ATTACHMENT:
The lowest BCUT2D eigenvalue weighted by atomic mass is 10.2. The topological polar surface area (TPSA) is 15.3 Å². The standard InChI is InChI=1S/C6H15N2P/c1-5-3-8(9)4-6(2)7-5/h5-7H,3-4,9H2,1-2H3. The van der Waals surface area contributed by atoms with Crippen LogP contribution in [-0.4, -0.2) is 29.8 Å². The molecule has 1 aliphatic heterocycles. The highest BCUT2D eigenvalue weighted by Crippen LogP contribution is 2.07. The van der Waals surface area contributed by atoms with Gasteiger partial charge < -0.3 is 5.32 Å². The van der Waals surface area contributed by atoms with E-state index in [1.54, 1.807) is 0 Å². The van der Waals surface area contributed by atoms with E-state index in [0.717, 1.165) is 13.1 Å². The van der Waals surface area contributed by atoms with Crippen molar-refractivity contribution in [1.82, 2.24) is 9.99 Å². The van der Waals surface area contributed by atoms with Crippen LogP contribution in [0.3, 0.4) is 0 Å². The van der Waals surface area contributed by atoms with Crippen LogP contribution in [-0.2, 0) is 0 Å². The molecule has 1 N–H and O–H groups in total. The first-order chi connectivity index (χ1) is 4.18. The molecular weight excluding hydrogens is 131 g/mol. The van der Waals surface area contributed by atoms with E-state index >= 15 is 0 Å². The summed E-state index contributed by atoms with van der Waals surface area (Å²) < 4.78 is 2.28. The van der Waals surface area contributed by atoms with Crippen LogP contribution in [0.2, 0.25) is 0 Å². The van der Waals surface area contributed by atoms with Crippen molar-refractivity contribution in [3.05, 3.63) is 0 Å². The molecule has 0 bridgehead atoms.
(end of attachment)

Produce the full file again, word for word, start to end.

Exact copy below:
The lowest BCUT2D eigenvalue weighted by atomic mass is 10.2. The topological polar surface area (TPSA) is 15.3 Å². The standard InChI is InChI=1S/C6H15N2P/c1-5-3-8(9)4-6(2)7-5/h5-7H,3-4,9H2,1-2H3. The van der Waals surface area contributed by atoms with Crippen LogP contribution in [-0.4, -0.2) is 29.8 Å². The molecule has 1 aliphatic heterocycles. The highest BCUT2D eigenvalue weighted by Crippen LogP contribution is 2.07. The van der Waals surface area contributed by atoms with Gasteiger partial charge < -0.3 is 5.32 Å². The van der Waals surface area contributed by atoms with E-state index in [1.54, 1.807) is 0 Å². The van der Waals surface area contributed by atoms with E-state index in [0.717, 1.165) is 13.1 Å². The van der Waals surface area contributed by atoms with Crippen molar-refractivity contribution in [1.82, 2.24) is 9.99 Å². The van der Waals surface area contributed by atoms with Crippen LogP contribution in [0.3, 0.4) is 0 Å². The van der Waals surface area contributed by atoms with Crippen LogP contribution in [-0.2, 0) is 0 Å². The molecule has 1 N–H and O–H groups in total. The first-order chi connectivity index (χ1) is 4.18. The molecular weight excluding hydrogens is 131 g/mol. The van der Waals surface area contributed by atoms with E-state index >= 15 is 0 Å². The summed E-state index contributed by atoms with van der Waals surface area (Å²) < 4.78 is 2.28. The van der Waals surface area contributed by atoms with Crippen LogP contribution in [0.2, 0.25) is 0 Å². The van der Waals surface area contributed by atoms with Crippen molar-refractivity contribution in [3.05, 3.63) is 0 Å². The molecule has 0 bridgehead atoms.